Another possibility is Tahini Ful.  Add 1 tablespoon of tahini paste mixed with 1 tablespoon of lemon juice. There is also a variety in Egypt of Butter Ful where 1 -2 tablespoons of butter are stirred in to the final mix.

Usually it is served with warmed flatbread and often with hard boiled eggs, halved or quartered on top or with olives and tomato salad, or cucumber and yoghourt or for a more authentic Middle East dish, labneh.

As you can see it is a very versatile dish so you can experiment with your favourite herbs and spices and create your own signature dish.

Good cooking!

John Austin

Hove, August 2018







Broad Beans

Broad beans - they're my faves!

(Thanks to Caroline Bull for the headline pun)

Broad beans did not feature in my childhood diet and yet they have come to be one of my favourite vegetables.  My wife, Sylvi, had also not experienced broad beans in her childhood diet but first came in contact with them in the early stages of secondary school in biology lessons on reproduction - the sex life of the broad bean.  My encounter was later, in botany in the lower sixth, when we were studying negative and positive phototropism and geotropism - but I still hadn't tasted one!  They weren't included in school dinners and I had never seen them in the local greengrocers or the Co-op.

I think my first taste came in my early twenties and I wasn't greatly impressed as they must have been rather old - they were dry, fibrous and fairly tasteless.  Soon afterwards, however, I discovered younger ones which hadn't been boiled to death and I became an ardent fan.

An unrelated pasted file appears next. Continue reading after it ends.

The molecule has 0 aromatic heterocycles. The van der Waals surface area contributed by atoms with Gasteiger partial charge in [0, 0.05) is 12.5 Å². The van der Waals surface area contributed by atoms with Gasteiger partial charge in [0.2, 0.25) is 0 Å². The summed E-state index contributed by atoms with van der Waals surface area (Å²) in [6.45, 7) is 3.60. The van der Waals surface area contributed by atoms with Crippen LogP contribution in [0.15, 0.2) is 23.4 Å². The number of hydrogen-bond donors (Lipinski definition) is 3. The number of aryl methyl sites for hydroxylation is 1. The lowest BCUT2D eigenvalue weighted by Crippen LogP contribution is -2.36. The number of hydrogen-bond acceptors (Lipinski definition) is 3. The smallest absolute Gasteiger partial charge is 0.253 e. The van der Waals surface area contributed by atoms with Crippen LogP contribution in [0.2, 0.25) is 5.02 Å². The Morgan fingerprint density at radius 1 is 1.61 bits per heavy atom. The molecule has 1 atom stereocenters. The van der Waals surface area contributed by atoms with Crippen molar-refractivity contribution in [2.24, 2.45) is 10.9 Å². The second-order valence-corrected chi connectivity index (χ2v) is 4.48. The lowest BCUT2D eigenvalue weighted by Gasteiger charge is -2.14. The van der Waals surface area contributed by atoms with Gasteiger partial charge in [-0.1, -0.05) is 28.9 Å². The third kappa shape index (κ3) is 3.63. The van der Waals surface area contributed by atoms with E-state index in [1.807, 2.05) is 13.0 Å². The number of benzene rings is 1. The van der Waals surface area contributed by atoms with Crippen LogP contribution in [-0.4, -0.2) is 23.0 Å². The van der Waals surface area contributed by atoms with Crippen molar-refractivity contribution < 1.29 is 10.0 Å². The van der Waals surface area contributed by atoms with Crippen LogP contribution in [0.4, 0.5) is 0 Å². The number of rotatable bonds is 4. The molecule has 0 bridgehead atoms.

In my late twenties, I discovered that they were easy to grow on the allotment which I then had in Charlton.  Like most allotment produce, a lot come all at once when friends and neighbours become beneficiaries - but fortunately, broad beans are one of the vegetables which freeze well without impairing either the texture or the flavour.  You just need sufficient space in the freezer.

The pictures below are of last year's crop in Hove.



I have tried sowing them in November/December and February/March.  November sown beans will crop two to three weeks before those sown two to three months later - but the great advantage is that they usually crop before the blackfly arrives.  This year the crop from the ones sown last November has been excellent but the February/March sown crop has been a great disappointment.  I think that in future I will sow more broad beans but only in November.

In view of the favourable comments about my broad beans from friends in France, Spain and Italy, I decided to devote a blog to this great leguminous vegetable. In France they are known as fèves, in Spain habas, but faba in Galicia and faves in Catalonia and Valencia and also faves in Italy.

Broad beans are very nutritious.  Fresh beans, whether cooked or raw, are a good source of folic acid, iron, manganese and dietary fibre. Fresh or dried, they have no saturated fat or cholesterol and contain a high concentration of thiamin, vitamin K, vitamin B-6, potassium, copper, selenium, zinc and magnesium. They are also an inexpensive source of protein. 


Another plus is that, when growing, broad beans have a symbiotic relationship with nitrogen-fixing bacteria in the soil which thrive on nodules on the beans' roots.  Nitrogen from the air is converted into other nitrogenous compounds which are deposited in the soil and which will benefit both the growing beans but also next year's crops that are grown in the same spot, without the need for artificial nitrogen rich fertilizers.  This is one of the reasons why crop rotation (which I wrote about in January) is so important.